Theres no hard and fast rule on this one, it will partially be that your feedback will earn more clout over time. It also helps thinking about the feedback you’re providing and thinking:
-Is it constructive? Can someone actively do something with my feedback?
-Is it objective or subjective? IE “This doesn’t leave enough room for the battery pack clearance” is a very clear objective piece of feedback. “This battery pack would be better designed with a harder crease in the surface” is subjective and more easy to shrug off.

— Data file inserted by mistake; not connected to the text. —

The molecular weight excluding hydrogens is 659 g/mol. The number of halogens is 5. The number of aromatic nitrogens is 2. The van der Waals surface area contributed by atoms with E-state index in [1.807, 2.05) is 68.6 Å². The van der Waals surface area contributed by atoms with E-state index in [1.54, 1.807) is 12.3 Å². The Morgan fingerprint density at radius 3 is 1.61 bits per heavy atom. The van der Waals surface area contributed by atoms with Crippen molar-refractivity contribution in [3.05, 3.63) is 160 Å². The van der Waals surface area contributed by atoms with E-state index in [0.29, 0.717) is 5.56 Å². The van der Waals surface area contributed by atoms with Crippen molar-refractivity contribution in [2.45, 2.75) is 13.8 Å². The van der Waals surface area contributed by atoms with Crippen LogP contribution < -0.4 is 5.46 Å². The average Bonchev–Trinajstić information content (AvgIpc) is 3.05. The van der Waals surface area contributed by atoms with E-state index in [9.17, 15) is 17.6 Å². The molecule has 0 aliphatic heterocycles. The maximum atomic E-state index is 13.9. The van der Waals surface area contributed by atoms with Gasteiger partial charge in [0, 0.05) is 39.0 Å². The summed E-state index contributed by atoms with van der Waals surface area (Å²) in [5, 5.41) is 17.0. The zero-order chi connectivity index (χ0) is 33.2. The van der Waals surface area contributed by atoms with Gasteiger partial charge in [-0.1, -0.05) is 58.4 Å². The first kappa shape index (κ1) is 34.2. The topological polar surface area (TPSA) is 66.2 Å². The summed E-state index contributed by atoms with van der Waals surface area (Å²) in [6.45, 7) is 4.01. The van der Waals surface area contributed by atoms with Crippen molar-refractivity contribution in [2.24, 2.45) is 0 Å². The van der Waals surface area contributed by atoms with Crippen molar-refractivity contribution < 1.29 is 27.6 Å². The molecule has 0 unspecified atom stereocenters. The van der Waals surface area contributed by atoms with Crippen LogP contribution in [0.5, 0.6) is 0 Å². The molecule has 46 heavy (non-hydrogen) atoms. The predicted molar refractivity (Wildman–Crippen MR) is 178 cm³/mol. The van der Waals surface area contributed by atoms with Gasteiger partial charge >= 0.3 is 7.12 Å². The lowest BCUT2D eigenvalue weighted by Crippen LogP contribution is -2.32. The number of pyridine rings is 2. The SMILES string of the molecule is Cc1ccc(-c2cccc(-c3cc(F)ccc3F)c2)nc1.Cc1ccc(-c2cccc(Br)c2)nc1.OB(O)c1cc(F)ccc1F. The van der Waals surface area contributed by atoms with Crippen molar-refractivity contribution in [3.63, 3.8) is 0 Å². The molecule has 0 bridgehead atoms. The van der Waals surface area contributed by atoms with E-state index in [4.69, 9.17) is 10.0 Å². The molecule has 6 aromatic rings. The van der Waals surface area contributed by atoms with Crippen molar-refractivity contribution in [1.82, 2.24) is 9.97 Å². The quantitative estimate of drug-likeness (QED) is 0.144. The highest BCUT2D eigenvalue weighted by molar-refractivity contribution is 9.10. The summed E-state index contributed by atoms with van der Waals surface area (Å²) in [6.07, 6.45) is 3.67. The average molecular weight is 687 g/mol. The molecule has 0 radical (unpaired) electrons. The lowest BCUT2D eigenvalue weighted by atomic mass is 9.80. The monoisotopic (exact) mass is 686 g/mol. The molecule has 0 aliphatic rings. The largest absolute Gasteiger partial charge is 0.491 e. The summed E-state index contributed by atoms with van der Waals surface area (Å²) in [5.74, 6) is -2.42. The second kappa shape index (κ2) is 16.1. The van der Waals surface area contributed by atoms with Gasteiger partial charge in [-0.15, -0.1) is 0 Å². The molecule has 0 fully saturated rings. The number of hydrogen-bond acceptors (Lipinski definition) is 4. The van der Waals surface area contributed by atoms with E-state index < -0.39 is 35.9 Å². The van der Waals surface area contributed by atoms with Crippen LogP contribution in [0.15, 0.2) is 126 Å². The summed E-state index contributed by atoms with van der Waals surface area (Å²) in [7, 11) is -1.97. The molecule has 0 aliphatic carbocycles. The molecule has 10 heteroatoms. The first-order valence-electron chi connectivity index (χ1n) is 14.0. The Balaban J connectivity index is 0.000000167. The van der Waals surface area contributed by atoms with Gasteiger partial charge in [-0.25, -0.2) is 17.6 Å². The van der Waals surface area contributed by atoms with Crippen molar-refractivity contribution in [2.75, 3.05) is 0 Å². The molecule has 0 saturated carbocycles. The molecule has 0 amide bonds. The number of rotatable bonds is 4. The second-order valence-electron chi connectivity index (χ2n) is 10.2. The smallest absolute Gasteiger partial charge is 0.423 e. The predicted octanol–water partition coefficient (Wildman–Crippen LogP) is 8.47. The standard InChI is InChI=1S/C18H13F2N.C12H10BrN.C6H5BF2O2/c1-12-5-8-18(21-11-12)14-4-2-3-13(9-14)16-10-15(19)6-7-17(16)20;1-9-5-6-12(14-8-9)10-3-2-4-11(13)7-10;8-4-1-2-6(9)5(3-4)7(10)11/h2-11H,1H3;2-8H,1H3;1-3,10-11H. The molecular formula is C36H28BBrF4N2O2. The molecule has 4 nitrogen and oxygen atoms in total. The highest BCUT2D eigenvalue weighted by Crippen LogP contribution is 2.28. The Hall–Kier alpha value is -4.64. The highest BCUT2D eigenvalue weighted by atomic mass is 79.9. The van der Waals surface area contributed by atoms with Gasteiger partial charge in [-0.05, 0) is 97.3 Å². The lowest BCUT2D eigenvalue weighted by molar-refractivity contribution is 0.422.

-If you were given your same piece of feedback, how would it make you feel or react?
-Is it possible the design has other requirements you aren’t aware of? Ex: “This handle would feel much better with a rubber grip, but there is a cost constraint that prevents us from adding one”
Sometimes phrasing your feedback in a way that either asks some of those questions first (making sure you’re aware of what went into the design) will make others take feedback with a better appreciation that you understand the problem a bit more. In any design firm, this is always hard regardless of seniority especially on teams where some designers may only see a design once every few weeks, and not know the weeks of back and forth that went into the decision process.
Some designers also just suck at taking feedback, so don’t get discouraged it will develop with experience like the rest of the skills.